After entering distance learning as a third grader last spring, Guadalupe resident Angel Ramos' son returned to the classroom for the first time nearly a year and a half later as a fifth grader on the Guadalupe Union School District's first day of school Wednesday.
The approximately 1,000 students in the small district have been out of the classroom much longer than neighboring schools, after the district Board of Trustees opted to remain in distance learning for the entire 2020-21 school year as other schools returned in the spring.
"I think as long as they stay open, a lot of kids will benefit. He’s not one to be taught on the computer," Ramos said, explaining the challenges her son faced in attending online school and receiving virtual speech therapy since March 2020.
Outside Kermit McKenzie Intermediate School Wednesday morning, students from fifth to eighth grade rushed straight to their first period while others waited to pick up their schedule, many wearing overwhelmed but excited looks on their masked faces.
A similar scene played out down the road at Mary Buren Elementary School, where K-5 students stepped out from behind computer screens and into classroom chairs.
Due to the pandemic, the junior high school has two incoming grades — fifth and sixth — that have never been on campus before, and a class of eighth graders who have never experienced rotating between classes, a schedule that usually begins in seventh grade.
However, teachers and staff were waiting to celebrate their arrival with applause and music, giving warm welcomes and directing students where they needed to go.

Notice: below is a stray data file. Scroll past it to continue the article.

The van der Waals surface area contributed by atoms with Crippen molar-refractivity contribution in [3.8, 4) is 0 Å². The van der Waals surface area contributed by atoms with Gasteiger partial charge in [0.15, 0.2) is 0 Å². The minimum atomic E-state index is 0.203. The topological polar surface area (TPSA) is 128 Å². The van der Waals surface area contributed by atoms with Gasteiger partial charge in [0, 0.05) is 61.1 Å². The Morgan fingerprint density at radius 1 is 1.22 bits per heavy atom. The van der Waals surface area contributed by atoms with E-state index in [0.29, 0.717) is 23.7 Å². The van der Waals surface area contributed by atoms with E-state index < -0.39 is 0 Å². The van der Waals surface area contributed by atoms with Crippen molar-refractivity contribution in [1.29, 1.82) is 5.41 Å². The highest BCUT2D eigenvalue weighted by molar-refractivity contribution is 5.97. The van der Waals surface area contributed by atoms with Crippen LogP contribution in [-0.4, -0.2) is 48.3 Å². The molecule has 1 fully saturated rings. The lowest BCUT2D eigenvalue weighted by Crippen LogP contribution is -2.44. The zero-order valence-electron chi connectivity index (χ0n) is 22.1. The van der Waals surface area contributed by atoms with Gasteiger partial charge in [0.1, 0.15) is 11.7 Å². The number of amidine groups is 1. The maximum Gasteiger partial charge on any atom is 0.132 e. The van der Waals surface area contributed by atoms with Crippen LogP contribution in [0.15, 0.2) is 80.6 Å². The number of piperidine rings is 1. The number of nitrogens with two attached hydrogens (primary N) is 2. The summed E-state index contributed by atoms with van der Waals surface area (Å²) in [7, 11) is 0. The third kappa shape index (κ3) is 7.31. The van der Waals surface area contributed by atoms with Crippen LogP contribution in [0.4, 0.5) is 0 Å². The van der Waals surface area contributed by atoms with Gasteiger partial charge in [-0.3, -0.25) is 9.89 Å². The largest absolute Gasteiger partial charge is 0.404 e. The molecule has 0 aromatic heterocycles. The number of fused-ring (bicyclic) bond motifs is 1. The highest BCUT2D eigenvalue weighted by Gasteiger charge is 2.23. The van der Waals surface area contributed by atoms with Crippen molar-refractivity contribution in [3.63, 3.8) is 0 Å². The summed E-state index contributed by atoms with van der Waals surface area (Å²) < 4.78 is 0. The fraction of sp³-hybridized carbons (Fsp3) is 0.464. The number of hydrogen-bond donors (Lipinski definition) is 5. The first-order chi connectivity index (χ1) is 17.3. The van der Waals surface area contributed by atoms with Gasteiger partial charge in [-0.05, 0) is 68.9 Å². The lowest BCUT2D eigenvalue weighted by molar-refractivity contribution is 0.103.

"We're really spending this first week building relationships with our students and making sure they feel comfortable," said Kermit McKenzie Principal Alex Jáuregui. "The past 16 months have been rough for our new teachers, our veteran teachers and, most importantly, our kids."
In between classes, teachers hurried to wipe down desks in their classroom and lay out materials for a new group of kids. Those who started teaching in the district during the pandemic, like math teacher Sam Rojas and science teacher Mario Perez, said it was heartwarming to finally be with students in person.
"It’s a breath of fresh air," Perez said. "I had students today that I had in my class last year, so it was nice to have some familiar faces. There was a little nervousness in the beginning, but those nerves go away."
While independent study options were available to students who did not want to return to campus, organized in partnership with Orcutt Academy, officials said less than 1% of district students chose that option.
With the extended period of distance learning in the spring and an initial attempt at in-person learning with summer school, Superintendent Emilio Handall said he is confident in the district's safety plan, but that staff and students are encouraged to remain vigilant about any illness symptoms.
According to the district's COVID-19 safety plan, any students or staff with COVID-19 symptoms will be required to stay home, and all families and staff will be informed of any possible COVID-19 cases on campus.
"We had a six-week summer school where we were able to practice some of our protocols. We do feel more comfortable; however, with this new rise in the COVID [delta] variant, we are still on high alert," Handall said.
Gov. Gavin Newsom also announced Wednesday that all California teachers will be required to be fully vaccinated or undergo weekly testing by Oct. 15, following a similar announcement this month for state employees and health-care workers.
While many parents have expressed relief at having kids back in the classroom, the ongoing surge in COVID-19 cases still has some parents worried, especially since children under age 12 are not eligible for the COVID-19 vaccine.
"Honestly, I don’t agree with going back, with all the cases going on. I lost a lot of loved ones [to COVID-19], including vaccinated people," parent Rolando Ruiz said. "We'll take it the way it comes, I guess. We’ll see what it brings us."